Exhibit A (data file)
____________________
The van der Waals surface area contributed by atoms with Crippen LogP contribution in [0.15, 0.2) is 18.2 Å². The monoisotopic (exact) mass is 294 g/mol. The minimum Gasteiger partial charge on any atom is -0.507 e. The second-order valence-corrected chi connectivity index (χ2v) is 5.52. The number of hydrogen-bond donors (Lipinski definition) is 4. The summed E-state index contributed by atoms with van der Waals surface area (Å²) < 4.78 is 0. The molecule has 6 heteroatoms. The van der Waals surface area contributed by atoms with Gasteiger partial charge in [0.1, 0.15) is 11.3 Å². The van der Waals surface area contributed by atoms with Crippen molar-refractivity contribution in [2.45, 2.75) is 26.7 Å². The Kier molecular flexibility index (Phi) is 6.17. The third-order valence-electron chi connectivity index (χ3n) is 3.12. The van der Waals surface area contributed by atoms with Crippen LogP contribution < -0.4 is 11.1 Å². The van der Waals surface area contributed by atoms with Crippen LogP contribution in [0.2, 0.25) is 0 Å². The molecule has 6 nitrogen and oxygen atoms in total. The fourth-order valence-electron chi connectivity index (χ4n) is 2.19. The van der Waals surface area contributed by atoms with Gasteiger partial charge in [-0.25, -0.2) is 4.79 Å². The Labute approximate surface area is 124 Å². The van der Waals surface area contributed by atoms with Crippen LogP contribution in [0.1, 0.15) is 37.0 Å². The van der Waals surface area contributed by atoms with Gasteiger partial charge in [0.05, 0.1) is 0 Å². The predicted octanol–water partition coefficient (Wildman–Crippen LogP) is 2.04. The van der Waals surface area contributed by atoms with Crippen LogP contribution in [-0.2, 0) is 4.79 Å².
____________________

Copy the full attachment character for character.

The van der Waals surface area contributed by atoms with Crippen LogP contribution in [0.15, 0.2) is 18.2 Å². The monoisotopic (exact) mass is 294 g/mol. The minimum Gasteiger partial charge on any atom is -0.507 e. The second-order valence-corrected chi connectivity index (χ2v) is 5.52. The number of hydrogen-bond donors (Lipinski definition) is 4. The summed E-state index contributed by atoms with van der Waals surface area (Å²) < 4.78 is 0. The molecule has 6 heteroatoms. The van der Waals surface area contributed by atoms with Gasteiger partial charge in [0.1, 0.15) is 11.3 Å². The van der Waals surface area contributed by atoms with Crippen molar-refractivity contribution in [2.45, 2.75) is 26.7 Å². The Kier molecular flexibility index (Phi) is 6.17. The third-order valence-electron chi connectivity index (χ3n) is 3.12. The van der Waals surface area contributed by atoms with Crippen LogP contribution < -0.4 is 11.1 Å². The van der Waals surface area contributed by atoms with Crippen LogP contribution in [0.2, 0.25) is 0 Å². The molecule has 6 nitrogen and oxygen atoms in total. The fourth-order valence-electron chi connectivity index (χ4n) is 2.19. The van der Waals surface area contributed by atoms with Gasteiger partial charge in [-0.25, -0.2) is 4.79 Å². The Labute approximate surface area is 124 Å². The van der Waals surface area contributed by atoms with Crippen LogP contribution in [0.1, 0.15) is 37.0 Å². The van der Waals surface area contributed by atoms with Gasteiger partial charge in [0.05, 0.1) is 0 Å². The predicted octanol–water partition coefficient (Wildman–Crippen LogP) is 2.04. The van der Waals surface area contributed by atoms with Crippen LogP contribution in [-0.2, 0) is 4.79 Å².